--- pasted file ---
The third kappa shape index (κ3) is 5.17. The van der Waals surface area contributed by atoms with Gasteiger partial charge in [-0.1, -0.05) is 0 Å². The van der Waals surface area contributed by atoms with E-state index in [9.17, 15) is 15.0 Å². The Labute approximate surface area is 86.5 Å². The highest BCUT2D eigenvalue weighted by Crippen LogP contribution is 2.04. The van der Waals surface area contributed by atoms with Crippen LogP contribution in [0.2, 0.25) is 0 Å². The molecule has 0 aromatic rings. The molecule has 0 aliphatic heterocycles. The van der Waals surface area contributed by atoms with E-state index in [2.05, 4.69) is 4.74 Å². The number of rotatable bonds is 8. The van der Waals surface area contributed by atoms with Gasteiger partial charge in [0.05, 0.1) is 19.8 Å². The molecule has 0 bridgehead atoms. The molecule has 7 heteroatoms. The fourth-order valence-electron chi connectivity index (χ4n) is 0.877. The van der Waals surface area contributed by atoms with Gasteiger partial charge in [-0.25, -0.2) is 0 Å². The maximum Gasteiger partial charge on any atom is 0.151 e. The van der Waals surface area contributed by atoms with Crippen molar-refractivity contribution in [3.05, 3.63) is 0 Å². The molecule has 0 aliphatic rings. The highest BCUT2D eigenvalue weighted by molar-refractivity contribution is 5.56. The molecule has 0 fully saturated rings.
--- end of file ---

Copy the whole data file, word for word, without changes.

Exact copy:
The third kappa shape index (κ3) is 5.17. The van der Waals surface area contributed by atoms with Gasteiger partial charge in [-0.1, -0.05) is 0 Å². The van der Waals surface area contributed by atoms with E-state index in [9.17, 15) is 15.0 Å². The Labute approximate surface area is 86.5 Å². The highest BCUT2D eigenvalue weighted by Crippen LogP contribution is 2.04. The van der Waals surface area contributed by atoms with Crippen LogP contribution in [0.2, 0.25) is 0 Å². The molecule has 0 aromatic rings. The molecule has 0 aliphatic heterocycles. The van der Waals surface area contributed by atoms with E-state index in [2.05, 4.69) is 4.74 Å². The number of rotatable bonds is 8. The van der Waals surface area contributed by atoms with Gasteiger partial charge in [0.05, 0.1) is 19.8 Å². The molecule has 0 bridgehead atoms. The molecule has 7 heteroatoms. The fourth-order valence-electron chi connectivity index (χ4n) is 0.877. The van der Waals surface area contributed by atoms with Gasteiger partial charge in [-0.25, -0.2) is 0 Å². The maximum Gasteiger partial charge on any atom is 0.151 e. The van der Waals surface area contributed by atoms with Crippen molar-refractivity contribution in [3.05, 3.63) is 0 Å². The molecule has 0 aliphatic rings. The highest BCUT2D eigenvalue weighted by molar-refractivity contribution is 5.56. The molecule has 0 fully saturated rings.